Frequent users of tanning beds may be getting more out of the experience than darker skin, according to researchers from Wake Forest University Baptist Medical Center. New evidence suggests that ultraviolet light has “feel-good” effects that may be similar to those of some addictive drugs.
“We had previously shown that ultraviolet light has an effect on mood that tanners value,” said Mandeep Kaur, M.D., lead author. “Now, in this small study, we’ve shown that some tanners actually experience withdrawal symptoms when the ‘feel-good’ chemicals are blocked.”
The research ? reported in the April issue of the Journal of the American Academy of Dermatology ? involved eight frequent tanners and eight infrequent tanners. Frequent tanners were those who tan eight to 15 times a month, or more than necessary to maintain a tan. Infrequent tanners were those who use tanning beds no more than 12 times a year.
The research was designed to test the hypothesis that exposure to ultraviolet (UV) light may produce endorphins, brain chemicals that are linked to pain relief and euphoric feelings, and could play a role in tanning behavior. UV light occurs naturally in sunlight and is responsible for the tanning and burning effects of the sun. Artificial UV light is used in tanning beds and sunlamps.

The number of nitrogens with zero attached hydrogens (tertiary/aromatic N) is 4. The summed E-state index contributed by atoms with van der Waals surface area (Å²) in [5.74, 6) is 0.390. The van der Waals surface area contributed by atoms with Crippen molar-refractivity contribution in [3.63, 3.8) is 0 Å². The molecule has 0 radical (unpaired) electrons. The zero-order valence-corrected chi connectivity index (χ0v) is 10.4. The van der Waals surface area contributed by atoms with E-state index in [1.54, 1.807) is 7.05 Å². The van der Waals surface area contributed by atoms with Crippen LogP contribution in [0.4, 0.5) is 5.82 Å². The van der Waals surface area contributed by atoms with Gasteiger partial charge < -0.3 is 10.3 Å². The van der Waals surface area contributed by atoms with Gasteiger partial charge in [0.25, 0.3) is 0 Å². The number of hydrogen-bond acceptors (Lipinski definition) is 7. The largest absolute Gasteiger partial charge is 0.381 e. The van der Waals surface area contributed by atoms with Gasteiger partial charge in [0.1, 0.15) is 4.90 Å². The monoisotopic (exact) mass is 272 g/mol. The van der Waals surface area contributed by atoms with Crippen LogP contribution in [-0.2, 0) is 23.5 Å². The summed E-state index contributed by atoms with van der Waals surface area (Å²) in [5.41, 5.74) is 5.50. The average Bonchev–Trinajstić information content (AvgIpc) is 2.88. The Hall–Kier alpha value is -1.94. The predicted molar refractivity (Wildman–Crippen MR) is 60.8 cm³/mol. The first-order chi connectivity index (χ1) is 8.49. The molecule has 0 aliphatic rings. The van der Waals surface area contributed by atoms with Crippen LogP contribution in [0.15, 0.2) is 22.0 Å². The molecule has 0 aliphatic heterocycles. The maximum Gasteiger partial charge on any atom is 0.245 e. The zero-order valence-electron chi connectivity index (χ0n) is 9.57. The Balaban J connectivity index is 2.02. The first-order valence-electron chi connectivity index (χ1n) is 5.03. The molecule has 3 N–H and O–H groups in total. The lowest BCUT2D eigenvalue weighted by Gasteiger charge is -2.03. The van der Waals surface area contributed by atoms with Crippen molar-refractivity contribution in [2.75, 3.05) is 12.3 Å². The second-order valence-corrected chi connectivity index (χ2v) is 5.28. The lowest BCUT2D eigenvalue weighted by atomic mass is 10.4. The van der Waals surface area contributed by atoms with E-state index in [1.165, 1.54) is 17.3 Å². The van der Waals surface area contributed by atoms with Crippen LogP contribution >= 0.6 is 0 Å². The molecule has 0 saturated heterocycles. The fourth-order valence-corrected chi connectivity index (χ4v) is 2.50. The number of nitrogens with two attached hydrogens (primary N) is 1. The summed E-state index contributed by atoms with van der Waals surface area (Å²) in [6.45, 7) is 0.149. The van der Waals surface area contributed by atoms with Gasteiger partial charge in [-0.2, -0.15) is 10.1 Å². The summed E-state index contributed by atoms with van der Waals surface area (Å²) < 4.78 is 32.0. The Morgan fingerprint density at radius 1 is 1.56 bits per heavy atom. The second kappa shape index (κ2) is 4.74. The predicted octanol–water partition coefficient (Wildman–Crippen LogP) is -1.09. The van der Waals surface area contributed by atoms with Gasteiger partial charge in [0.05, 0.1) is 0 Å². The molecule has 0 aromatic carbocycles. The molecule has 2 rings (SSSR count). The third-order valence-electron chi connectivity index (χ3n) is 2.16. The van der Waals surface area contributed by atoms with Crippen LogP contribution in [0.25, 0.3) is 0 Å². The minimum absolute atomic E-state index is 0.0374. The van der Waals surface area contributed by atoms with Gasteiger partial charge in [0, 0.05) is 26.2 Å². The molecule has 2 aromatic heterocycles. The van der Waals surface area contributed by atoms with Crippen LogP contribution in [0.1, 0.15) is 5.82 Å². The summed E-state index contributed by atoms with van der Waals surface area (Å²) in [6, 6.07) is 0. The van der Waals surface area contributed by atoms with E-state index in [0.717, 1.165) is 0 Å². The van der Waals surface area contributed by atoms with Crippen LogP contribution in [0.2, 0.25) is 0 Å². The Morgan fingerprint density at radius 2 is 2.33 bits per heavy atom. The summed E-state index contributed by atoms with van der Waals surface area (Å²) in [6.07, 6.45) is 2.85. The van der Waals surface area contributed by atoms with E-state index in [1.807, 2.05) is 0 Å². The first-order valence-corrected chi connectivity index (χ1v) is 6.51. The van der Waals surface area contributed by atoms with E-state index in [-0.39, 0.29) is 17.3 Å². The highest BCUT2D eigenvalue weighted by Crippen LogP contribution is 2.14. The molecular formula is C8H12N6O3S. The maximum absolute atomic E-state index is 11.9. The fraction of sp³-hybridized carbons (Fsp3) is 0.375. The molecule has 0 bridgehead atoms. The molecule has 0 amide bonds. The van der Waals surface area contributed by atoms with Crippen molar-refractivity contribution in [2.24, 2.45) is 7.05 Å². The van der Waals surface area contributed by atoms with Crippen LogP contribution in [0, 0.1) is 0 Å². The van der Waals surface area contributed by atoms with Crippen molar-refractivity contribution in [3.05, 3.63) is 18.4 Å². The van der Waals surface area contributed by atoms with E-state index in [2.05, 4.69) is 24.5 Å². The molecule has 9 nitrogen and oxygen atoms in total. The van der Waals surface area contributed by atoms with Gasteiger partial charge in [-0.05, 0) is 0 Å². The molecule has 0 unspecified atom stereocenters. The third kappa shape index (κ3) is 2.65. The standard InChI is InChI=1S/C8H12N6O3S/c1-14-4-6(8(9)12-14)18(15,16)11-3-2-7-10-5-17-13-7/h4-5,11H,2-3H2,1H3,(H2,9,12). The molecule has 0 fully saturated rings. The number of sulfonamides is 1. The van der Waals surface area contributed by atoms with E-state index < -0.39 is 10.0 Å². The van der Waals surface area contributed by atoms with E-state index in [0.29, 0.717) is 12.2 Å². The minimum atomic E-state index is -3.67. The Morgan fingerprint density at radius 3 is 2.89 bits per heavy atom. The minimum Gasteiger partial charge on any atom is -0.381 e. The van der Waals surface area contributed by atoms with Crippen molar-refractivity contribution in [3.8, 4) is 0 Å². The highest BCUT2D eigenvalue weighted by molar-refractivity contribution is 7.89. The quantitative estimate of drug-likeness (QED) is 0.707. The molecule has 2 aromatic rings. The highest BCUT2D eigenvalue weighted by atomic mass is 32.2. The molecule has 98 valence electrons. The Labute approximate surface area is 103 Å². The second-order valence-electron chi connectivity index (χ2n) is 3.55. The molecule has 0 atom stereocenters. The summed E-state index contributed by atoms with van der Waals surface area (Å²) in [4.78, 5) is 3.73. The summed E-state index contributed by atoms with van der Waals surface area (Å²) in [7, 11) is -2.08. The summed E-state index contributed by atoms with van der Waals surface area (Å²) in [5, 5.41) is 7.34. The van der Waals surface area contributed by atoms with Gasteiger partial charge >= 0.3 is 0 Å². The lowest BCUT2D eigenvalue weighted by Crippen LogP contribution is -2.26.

In 2004, the Wake Forest researchers reported on a study in which participants had tanning sessions in two identical-looking tanning beds. Tanners spent half of each session in one bed, which used UV light, and half in the other, which didn’t. Mood was measured before and after each tanning exposure. The results revealed greater relaxation and lower tension after UV exposure compared to non-UV exposure.
In the current study, the researchers hoped to discover whether endorphins could be driving the tanning behavior. Half of tanners were given an inactive drug and half were given a drug to block the effects endorphins and other opioids, which include narcotics such as morphine. Participants then tanned in both the UV and non-UV beds.
At higher doses of the opioid-blocking medication (15 mg. of naltrexone), frequent tanners showed a reduced preference for UV tanning. And, four of the eight frequent tanners reported nausea or jitteriness. None of the infrequent tanners who took the drug reported these symptoms.
“The finding was unexpected and is consistent with the hypothesis that frequent tanning is may be driven in part by a mild dependence on opioids, most likely endorphins,” said Steven Feldman, M.D., Ph.D., senior researcher and a professor of dermatology. “The nausea and jitteriness induced by the medication are consistent with symptoms of mild opiate withdrawal.”
The researchers said that while the study is small, it supports the hypothesis that tanning behavior may be driven by endorphins in much the same way that the so-called “runner’s high” helps to motivate runners.
Kaur said the finding is significant because, like other risky behaviors, it is important to understand why frequent tanners choose the activity. Exposure to UV through tanning has been shown to damage the genetic information in cells and is linked to the development of skin cancer. Despite this, there was a 300 percent increase in the number of indoor tanners in the United States between 1986 and 1996.